Chris Guillebeau’s Art of Nonconformity blog has several helpful posts as to how he does it. While I have not launched any of my own yet I found his posts to be very insightful.

  • Christopher Gronlund

    For a list of books that may help with writing fiction, go here:
    Editor Unleashed – 10 Best Book for Writers.

    Also check out Elmore Leonard’s 10 Writing Rules.

    Beyond that, start small. Work on basic short stories (beginning, middle, and an end), and get feedback from people who have been writing longer than you. (Attend a larger writing group for help if needed.)

    You clearly have the ability to sit down and write regularly, so you’re well ahead of most people wanting to to write fiction.

    Good luck, and have fun!

  • JRF

    “How to Cook on a Budget”

    Generally you can exchange cooking time for price, without sacrificing taste and nutrition. For instance, oven roast will cost you about 1/4 of a quick-to-cook tender meat and take something like 2-3 hours to finish cooking 1-2 kg of finished meat.

    A lot of dishes, like soups, do not require fresh vegetables, use canned or frozen instead.

    Food that can sit for a few days in the fridge allows you to eat that instead of expensive food when you’re busy.

    Do not throw good food away. If you have stale bread, you use it as thickening for soup, make french toast, and so on. I think something like 10%-20% of food costs of the typical household is pure waste.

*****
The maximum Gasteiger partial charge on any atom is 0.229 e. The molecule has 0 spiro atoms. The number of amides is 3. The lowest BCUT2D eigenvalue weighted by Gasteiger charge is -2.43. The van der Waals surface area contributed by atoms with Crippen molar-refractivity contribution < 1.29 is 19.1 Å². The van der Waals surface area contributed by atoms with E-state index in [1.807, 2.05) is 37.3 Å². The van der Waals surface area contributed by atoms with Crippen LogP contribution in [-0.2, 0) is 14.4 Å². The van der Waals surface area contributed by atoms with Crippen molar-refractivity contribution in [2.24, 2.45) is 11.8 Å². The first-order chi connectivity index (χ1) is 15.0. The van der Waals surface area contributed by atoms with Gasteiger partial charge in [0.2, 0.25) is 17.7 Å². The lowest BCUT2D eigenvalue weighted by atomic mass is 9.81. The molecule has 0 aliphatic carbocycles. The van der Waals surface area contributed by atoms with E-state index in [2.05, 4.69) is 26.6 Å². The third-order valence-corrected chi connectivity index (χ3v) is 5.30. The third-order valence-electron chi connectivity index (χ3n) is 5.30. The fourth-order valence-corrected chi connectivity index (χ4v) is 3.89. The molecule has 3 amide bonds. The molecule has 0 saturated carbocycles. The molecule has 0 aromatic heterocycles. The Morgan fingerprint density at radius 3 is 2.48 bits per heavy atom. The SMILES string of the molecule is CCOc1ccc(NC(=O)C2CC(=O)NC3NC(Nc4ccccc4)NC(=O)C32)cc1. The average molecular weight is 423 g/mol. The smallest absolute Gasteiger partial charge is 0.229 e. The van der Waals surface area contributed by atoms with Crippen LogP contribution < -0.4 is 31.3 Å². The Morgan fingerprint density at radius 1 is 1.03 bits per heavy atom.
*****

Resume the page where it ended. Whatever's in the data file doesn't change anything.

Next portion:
Learn to like the cheap stuff. That varies by season and whether a grocer has overstocked or not.

  • Hanne

    as a passionate learner of languages, I might be able to help you with # 4. (then again, maybe not, because it’s a strictly personal experience and I might not be able to express myself clearly enough).
    First of all, stay away from phrase books with “pronounciation helps” and even the phonetic alphabet. Except maybe at the very start of learning a language, these will only make your accent worse.
    I argue that pronounciation is not (only) a technical skill, but something that grows out of an understanding of the language as a whole.
    If you really can’t pronounce a sound, practicing it over and over again can help, of course, but I don’t think it’s really useful if you want to get the accent of the whole language right.
    Instead, put yourself in an environment where speaking that language is natural (ideally, travel to the country) and then try to imitate people. Discuss their values with them, get to know their culture. Try to get a grasp of what the idea behind the word is, with all its connotations, not only the translated meaning. This will help you, because if you can do that, you no longer have to “forget” the rules that your brain has to pronounce certain sounds, you only have to make new ones that apply for the new language. As we all know that the hardest part of adopting new habits is to “unlearn” the old ones, this is a neat sidestep, and it really helps (me, at least).
    I can’t really explain how it works, but I found that if you continue to look at the world through the ideas of your cultural background, it’s really hard to pronounce words any other way then you’re used to.
    A different language represents a slightly different view of the world, and this is reflected in all aspects, including pronounciation. Don’t try to learn it the hard way- embrace the idea of being a kid again, at least in terms of that certain skill, and be open to let yourself being “molded” by other people. This is a really hard thing to do for most of us, because we are so used to learning by arguing a point until we either understand it or can judge it as wrong (which is a good thing) that it’s hard to accept and imitate input that we can’t argue with or even analyze.